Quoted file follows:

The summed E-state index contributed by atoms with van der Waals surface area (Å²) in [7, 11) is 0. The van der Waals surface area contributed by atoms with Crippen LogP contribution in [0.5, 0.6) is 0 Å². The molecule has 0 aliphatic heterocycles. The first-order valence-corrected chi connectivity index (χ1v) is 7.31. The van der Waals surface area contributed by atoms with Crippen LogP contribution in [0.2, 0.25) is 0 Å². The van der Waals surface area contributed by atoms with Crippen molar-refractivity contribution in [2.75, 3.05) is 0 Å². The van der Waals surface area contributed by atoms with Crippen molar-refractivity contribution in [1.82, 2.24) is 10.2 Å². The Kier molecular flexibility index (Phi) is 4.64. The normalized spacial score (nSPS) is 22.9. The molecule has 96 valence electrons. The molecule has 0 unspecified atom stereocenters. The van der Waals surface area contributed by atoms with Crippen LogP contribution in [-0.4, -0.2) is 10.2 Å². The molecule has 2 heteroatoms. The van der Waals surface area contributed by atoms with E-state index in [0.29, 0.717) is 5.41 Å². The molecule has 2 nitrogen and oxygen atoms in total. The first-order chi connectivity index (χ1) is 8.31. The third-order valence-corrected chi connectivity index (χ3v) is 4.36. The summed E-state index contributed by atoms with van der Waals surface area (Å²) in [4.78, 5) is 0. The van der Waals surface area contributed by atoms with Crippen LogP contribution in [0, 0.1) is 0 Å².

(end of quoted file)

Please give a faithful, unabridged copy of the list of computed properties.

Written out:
The summed E-state index contributed by atoms with van der Waals surface area (Å²) in [7, 11) is 0. The van der Waals surface area contributed by atoms with Crippen LogP contribution in [0.5, 0.6) is 0 Å². The molecule has 0 aliphatic heterocycles. The first-order valence-corrected chi connectivity index (χ1v) is 7.31. The van der Waals surface area contributed by atoms with Crippen LogP contribution in [0.2, 0.25) is 0 Å². The van der Waals surface area contributed by atoms with Crippen molar-refractivity contribution in [2.75, 3.05) is 0 Å². The van der Waals surface area contributed by atoms with Crippen molar-refractivity contribution in [1.82, 2.24) is 10.2 Å². The Kier molecular flexibility index (Phi) is 4.64. The normalized spacial score (nSPS) is 22.9. The molecule has 96 valence electrons. The molecule has 0 unspecified atom stereocenters. The van der Waals surface area contributed by atoms with Crippen LogP contribution in [-0.4, -0.2) is 10.2 Å². The molecule has 2 heteroatoms. The van der Waals surface area contributed by atoms with E-state index in [0.29, 0.717) is 5.41 Å². The molecule has 2 nitrogen and oxygen atoms in total. The first-order chi connectivity index (χ1) is 8.31. The third-order valence-corrected chi connectivity index (χ3v) is 4.36. The summed E-state index contributed by atoms with van der Waals surface area (Å²) in [4.78, 5) is 0. The van der Waals surface area contributed by atoms with Crippen LogP contribution in [0, 0.1) is 0 Å².